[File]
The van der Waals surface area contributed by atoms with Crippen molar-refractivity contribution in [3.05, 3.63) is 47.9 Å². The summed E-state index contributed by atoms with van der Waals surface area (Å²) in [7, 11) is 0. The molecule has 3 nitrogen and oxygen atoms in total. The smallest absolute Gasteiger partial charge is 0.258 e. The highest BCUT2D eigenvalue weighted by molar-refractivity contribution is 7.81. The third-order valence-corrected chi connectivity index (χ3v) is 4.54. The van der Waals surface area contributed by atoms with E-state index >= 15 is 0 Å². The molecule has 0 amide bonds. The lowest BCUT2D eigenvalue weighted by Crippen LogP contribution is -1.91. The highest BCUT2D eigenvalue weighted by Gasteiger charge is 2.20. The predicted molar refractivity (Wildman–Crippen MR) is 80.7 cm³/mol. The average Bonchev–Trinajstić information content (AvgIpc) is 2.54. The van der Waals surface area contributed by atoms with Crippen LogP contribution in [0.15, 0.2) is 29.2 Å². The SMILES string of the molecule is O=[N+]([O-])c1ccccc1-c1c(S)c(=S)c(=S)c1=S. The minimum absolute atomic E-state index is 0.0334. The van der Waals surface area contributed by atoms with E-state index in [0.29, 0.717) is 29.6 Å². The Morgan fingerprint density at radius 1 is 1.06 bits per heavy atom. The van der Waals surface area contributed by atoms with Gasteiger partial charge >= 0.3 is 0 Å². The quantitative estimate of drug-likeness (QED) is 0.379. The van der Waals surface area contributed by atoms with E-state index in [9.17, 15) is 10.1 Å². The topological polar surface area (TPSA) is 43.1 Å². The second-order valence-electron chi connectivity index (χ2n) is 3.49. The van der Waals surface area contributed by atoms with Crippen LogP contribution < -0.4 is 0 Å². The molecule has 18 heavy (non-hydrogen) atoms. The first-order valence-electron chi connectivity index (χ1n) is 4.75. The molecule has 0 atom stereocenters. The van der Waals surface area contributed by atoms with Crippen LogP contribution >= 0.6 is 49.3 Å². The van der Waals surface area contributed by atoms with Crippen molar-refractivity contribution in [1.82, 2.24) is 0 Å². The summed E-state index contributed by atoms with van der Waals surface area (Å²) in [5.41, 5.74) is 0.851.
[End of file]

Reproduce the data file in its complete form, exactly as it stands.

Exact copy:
The van der Waals surface area contributed by atoms with Crippen molar-refractivity contribution in [3.05, 3.63) is 47.9 Å². The summed E-state index contributed by atoms with van der Waals surface area (Å²) in [7, 11) is 0. The molecule has 3 nitrogen and oxygen atoms in total. The smallest absolute Gasteiger partial charge is 0.258 e. The highest BCUT2D eigenvalue weighted by molar-refractivity contribution is 7.81. The third-order valence-corrected chi connectivity index (χ3v) is 4.54. The van der Waals surface area contributed by atoms with E-state index >= 15 is 0 Å². The molecule has 0 amide bonds. The lowest BCUT2D eigenvalue weighted by Crippen LogP contribution is -1.91. The highest BCUT2D eigenvalue weighted by Gasteiger charge is 2.20. The predicted molar refractivity (Wildman–Crippen MR) is 80.7 cm³/mol. The average Bonchev–Trinajstić information content (AvgIpc) is 2.54. The van der Waals surface area contributed by atoms with Crippen LogP contribution in [0.15, 0.2) is 29.2 Å². The SMILES string of the molecule is O=[N+]([O-])c1ccccc1-c1c(S)c(=S)c(=S)c1=S. The minimum absolute atomic E-state index is 0.0334. The van der Waals surface area contributed by atoms with E-state index in [0.29, 0.717) is 29.6 Å². The Morgan fingerprint density at radius 1 is 1.06 bits per heavy atom. The van der Waals surface area contributed by atoms with Gasteiger partial charge >= 0.3 is 0 Å². The quantitative estimate of drug-likeness (QED) is 0.379. The van der Waals surface area contributed by atoms with E-state index in [9.17, 15) is 10.1 Å². The topological polar surface area (TPSA) is 43.1 Å². The second-order valence-electron chi connectivity index (χ2n) is 3.49. The van der Waals surface area contributed by atoms with Crippen LogP contribution < -0.4 is 0 Å². The molecule has 18 heavy (non-hydrogen) atoms. The first-order valence-electron chi connectivity index (χ1n) is 4.75. The molecule has 0 atom stereocenters. The van der Waals surface area contributed by atoms with Crippen LogP contribution >= 0.6 is 49.3 Å². The van der Waals surface area contributed by atoms with Crippen molar-refractivity contribution in [1.82, 2.24) is 0 Å². The summed E-state index contributed by atoms with van der Waals surface area (Å²) in [5.41, 5.74) is 0.851.